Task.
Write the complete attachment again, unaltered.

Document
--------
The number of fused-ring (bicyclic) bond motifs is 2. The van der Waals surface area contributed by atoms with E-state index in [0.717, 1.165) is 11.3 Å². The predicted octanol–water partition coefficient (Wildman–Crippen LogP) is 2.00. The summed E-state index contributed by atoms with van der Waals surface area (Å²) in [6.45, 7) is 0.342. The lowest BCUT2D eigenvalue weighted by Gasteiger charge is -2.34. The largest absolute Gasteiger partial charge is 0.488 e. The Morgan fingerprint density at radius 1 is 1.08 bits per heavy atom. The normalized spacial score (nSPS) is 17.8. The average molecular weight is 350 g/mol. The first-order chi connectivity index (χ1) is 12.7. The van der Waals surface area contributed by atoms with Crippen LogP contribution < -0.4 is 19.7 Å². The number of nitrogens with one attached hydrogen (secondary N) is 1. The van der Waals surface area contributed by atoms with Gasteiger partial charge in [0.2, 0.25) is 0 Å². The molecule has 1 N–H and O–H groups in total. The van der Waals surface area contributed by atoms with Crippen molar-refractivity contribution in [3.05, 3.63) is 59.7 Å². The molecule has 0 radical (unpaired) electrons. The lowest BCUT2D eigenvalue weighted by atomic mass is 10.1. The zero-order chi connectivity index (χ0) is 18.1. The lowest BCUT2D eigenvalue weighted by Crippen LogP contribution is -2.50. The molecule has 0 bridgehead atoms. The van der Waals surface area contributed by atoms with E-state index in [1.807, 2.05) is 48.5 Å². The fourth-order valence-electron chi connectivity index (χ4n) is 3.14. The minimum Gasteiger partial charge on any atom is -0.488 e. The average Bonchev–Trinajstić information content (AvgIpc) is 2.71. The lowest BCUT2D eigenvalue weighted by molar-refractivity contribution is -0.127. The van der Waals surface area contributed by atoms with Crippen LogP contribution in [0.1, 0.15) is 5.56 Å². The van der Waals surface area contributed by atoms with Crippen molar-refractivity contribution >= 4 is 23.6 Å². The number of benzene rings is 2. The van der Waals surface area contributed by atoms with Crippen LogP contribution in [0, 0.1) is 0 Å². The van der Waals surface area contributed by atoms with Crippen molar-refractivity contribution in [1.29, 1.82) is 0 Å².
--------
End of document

The number of fused-ring (bicyclic) bond motifs is 2. The van der Waals surface area contributed by atoms with E-state index in [0.717, 1.165) is 11.3 Å². The predicted octanol–water partition coefficient (Wildman–Crippen LogP) is 2.00. The summed E-state index contributed by atoms with van der Waals surface area (Å²) in [6.45, 7) is 0.342. The lowest BCUT2D eigenvalue weighted by Gasteiger charge is -2.34. The largest absolute Gasteiger partial charge is 0.488 e. The Morgan fingerprint density at radius 1 is 1.08 bits per heavy atom. The normalized spacial score (nSPS) is 17.8. The average molecular weight is 350 g/mol. The first-order chi connectivity index (χ1) is 12.7. The van der Waals surface area contributed by atoms with Crippen LogP contribution < -0.4 is 19.7 Å². The number of nitrogens with one attached hydrogen (secondary N) is 1. The van der Waals surface area contributed by atoms with Gasteiger partial charge in [0.2, 0.25) is 0 Å². The molecule has 1 N–H and O–H groups in total. The van der Waals surface area contributed by atoms with Crippen molar-refractivity contribution in [3.05, 3.63) is 59.7 Å². The molecule has 0 radical (unpaired) electrons. The lowest BCUT2D eigenvalue weighted by atomic mass is 10.1. The zero-order chi connectivity index (χ0) is 18.1. The lowest BCUT2D eigenvalue weighted by Crippen LogP contribution is -2.50. The molecule has 0 bridgehead atoms. The van der Waals surface area contributed by atoms with E-state index in [1.807, 2.05) is 48.5 Å². The fourth-order valence-electron chi connectivity index (χ4n) is 3.14. The minimum Gasteiger partial charge on any atom is -0.488 e. The average Bonchev–Trinajstić information content (AvgIpc) is 2.71. The lowest BCUT2D eigenvalue weighted by molar-refractivity contribution is -0.127. The van der Waals surface area contributed by atoms with Crippen LogP contribution in [0.1, 0.15) is 5.56 Å². The van der Waals surface area contributed by atoms with Crippen molar-refractivity contribution >= 4 is 23.6 Å². The number of benzene rings is 2. The van der Waals surface area contributed by atoms with Crippen LogP contribution in [0, 0.1) is 0 Å². The van der Waals surface area contributed by atoms with Crippen molar-refractivity contribution in [1.29, 1.82) is 0 Å².